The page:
A product rep’s perspective on CSI

headshotHORIZONS
Brian T. Conroy, CSI
I remember sitting in the back at my first CSI meeting in Philadelphia, taking it all in. After that, I went to all the board meetings, listened to what was going on, and offered my assistance whenever I could. I soon became a director, and then moved quickly into a vice president position.

Throughout this time, I visited the CSI Academies and met many great architects, engineers, and other product representatives. Although I have not been around as long as some members, I believe things are changing.

The monthly Philadelphia chapter meetings open with a casual, social atmosphere as people arrive and take part in light conversation and colleague reunions. After a short time, the group is asked to take a seat, and as is customary, introductions of all in attendance follow. These introductions include names, positions, and workplaces. It is at this point every month I carefully scan the room and ask myself, ‘How can we get more architects to join CSI?’ and, ‘What is the product rep’s responsibility in CSI?’ Both queries are codependent and essential to the success of the CSI chapter. In order to build a great chapter, I believe more architects need to join, and it is partly the product rep’s responsibility to do this.

As a product rep, I come into contact with many architect and engineering firms, and I take the time to ask them whether the firm or any individuals are members of CSI. If the answer is no, I ask why? The most common reply is, “The last CSI meeting I went to I felt like I just walked onto the parking lot of a car dealership and was swarmed by salesmen.”

It is no wonder some of these professionals do not want to come out to a meeting. It goes back to the two key questions from before. ‘How can we get more architects to join CSI?’ and ‘What is the product rep’s responsibility in CSI?’ For the latter, I believe there are five answers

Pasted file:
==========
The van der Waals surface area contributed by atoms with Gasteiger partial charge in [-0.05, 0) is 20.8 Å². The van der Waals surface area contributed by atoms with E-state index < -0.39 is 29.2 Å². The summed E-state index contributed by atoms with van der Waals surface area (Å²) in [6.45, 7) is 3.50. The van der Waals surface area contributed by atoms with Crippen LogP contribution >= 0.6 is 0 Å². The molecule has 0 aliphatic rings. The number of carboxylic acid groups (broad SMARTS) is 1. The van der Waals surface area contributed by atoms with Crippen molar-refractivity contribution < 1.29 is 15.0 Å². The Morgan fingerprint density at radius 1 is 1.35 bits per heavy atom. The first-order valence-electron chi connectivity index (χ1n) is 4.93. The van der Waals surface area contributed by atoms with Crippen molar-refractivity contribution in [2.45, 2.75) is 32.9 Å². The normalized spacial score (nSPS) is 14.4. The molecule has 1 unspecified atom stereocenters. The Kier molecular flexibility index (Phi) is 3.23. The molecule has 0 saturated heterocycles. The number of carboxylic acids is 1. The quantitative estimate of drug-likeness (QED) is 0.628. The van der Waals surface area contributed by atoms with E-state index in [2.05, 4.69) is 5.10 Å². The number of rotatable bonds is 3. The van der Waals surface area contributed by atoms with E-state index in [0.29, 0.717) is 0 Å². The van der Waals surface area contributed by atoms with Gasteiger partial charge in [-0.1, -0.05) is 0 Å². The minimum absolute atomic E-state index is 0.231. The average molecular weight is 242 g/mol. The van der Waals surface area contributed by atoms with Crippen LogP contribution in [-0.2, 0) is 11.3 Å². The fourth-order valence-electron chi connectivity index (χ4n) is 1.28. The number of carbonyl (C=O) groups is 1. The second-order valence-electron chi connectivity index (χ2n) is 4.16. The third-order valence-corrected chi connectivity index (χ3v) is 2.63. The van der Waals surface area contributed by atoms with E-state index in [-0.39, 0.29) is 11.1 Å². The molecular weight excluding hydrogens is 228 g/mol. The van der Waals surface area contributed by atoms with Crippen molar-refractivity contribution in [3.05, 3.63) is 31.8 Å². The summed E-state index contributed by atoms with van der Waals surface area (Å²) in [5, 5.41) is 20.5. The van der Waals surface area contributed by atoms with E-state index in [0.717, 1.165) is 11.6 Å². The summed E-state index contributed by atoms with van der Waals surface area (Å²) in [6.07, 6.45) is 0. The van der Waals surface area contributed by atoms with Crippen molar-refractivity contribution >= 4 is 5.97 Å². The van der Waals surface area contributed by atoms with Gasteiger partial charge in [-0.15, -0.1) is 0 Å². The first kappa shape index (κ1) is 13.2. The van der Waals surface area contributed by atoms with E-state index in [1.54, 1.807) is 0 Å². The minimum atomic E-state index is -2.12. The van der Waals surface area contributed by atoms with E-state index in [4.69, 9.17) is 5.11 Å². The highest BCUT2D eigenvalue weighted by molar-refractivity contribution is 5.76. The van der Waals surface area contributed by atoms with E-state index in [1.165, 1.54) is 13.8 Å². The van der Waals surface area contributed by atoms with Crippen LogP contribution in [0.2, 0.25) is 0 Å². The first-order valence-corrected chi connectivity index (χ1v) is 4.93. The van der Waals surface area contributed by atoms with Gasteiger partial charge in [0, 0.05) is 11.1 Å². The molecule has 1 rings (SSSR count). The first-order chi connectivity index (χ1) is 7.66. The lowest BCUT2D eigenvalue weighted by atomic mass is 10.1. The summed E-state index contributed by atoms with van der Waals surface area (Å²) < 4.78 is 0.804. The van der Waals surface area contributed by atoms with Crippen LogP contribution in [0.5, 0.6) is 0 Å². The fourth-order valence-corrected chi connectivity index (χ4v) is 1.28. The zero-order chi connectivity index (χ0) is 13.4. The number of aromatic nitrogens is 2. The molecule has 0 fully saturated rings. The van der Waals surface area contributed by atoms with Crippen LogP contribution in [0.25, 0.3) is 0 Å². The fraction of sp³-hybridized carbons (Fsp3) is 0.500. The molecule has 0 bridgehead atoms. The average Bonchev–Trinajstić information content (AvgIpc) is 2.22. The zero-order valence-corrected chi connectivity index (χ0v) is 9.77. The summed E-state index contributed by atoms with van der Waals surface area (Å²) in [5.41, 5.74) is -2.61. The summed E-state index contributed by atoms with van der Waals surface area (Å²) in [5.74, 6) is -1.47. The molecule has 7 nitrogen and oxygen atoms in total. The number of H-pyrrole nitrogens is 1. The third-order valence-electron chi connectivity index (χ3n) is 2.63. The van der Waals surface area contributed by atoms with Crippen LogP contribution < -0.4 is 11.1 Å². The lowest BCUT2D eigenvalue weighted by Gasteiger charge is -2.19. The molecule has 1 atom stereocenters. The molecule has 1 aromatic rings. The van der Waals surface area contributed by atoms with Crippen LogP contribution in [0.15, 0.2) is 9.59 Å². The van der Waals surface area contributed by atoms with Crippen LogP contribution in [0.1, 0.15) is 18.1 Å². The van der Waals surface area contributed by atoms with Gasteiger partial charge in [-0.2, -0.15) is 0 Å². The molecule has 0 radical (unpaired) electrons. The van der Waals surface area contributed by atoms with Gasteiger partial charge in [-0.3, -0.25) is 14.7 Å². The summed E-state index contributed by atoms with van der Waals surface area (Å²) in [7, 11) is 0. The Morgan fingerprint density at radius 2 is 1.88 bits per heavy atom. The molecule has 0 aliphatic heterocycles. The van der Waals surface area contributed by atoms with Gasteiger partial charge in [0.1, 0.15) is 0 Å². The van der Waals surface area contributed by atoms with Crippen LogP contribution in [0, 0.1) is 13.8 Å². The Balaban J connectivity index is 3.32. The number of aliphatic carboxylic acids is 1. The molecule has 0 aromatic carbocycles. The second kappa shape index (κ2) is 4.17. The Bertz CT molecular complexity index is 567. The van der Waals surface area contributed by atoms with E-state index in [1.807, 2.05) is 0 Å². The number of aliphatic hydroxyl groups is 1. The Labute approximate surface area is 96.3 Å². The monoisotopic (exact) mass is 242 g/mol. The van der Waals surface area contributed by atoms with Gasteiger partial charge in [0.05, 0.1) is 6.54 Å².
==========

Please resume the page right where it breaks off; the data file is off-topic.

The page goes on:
Architect attraction
A key component in building the local CSI chapter is to bring in more architects and engineers (A/Es). It is important for the product rep to encourage the A/E we interact with every day to come to the next meeting, by promising a great social atmosphere, delicious food, and a very informative presentation.

By having more A/Es involved, the product reps will have a better understanding of their needs— this is why I feel it is in their best interest and in the best interest of the industry for more A/Es to join CSI.

Warm and welcome; don’t sell
Remember the handshake of old? Product reps should the architect feel welcome and let the handshake be one without an agenda.

Do not offer any business cards unless they are requested. Try not to ask for theirs either, just take one if they offer it. This is not a sales call—it is a social event, and learning opportunity for industry professionals. Have fun and let the connections happen.

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9 comments on “A product rep’s perspective on CSI”

  1. Well said Brian! Thanks for your time and effort to promote CSI and the Philadelphia chapter specifically. We are an example of how products reps can work together to contribute positively to the industry as a whole, even as competitors. A+

  2. Brian, as an architect who is now on the building products industry, I can honestly say you get it! The best product representatives are those to educate and provide unbiased information from which an architect can make a decision. Product reps, brand yourselves as educators, not salesmen. Great interview.
    Ts

  3. Brian, as someone who started their CSI career in Phila. I want to echo Steve’s comments, you do get it. CSI is an information sharing professional organization, not a sales meeting.
    Steve, I have modeled my business, now entering its’ 29th year, on the exact principles you have laid out. Over these many years I have put countless hours in to LUs and giving the absolute correct technical answer when asked, and the result is that I’m entering my 29th year as an Architectural Rep organization.
    I acquired my CCPR in 1993, first CCPR Class, it has served me well and I’d like to see more Specifiers require these types of “certs” from their reps and I wish that our CSI would emphasize it a little more.
    Brian, thanks for a great article and Steve, thanks for the reaffirmation.
    See y’all in St. Louis!

  4. Great article! Really need to answer the question, “What’s in it for the architect/specifier” in order to get them to come to CSI meetings. If they come, the reps will also.

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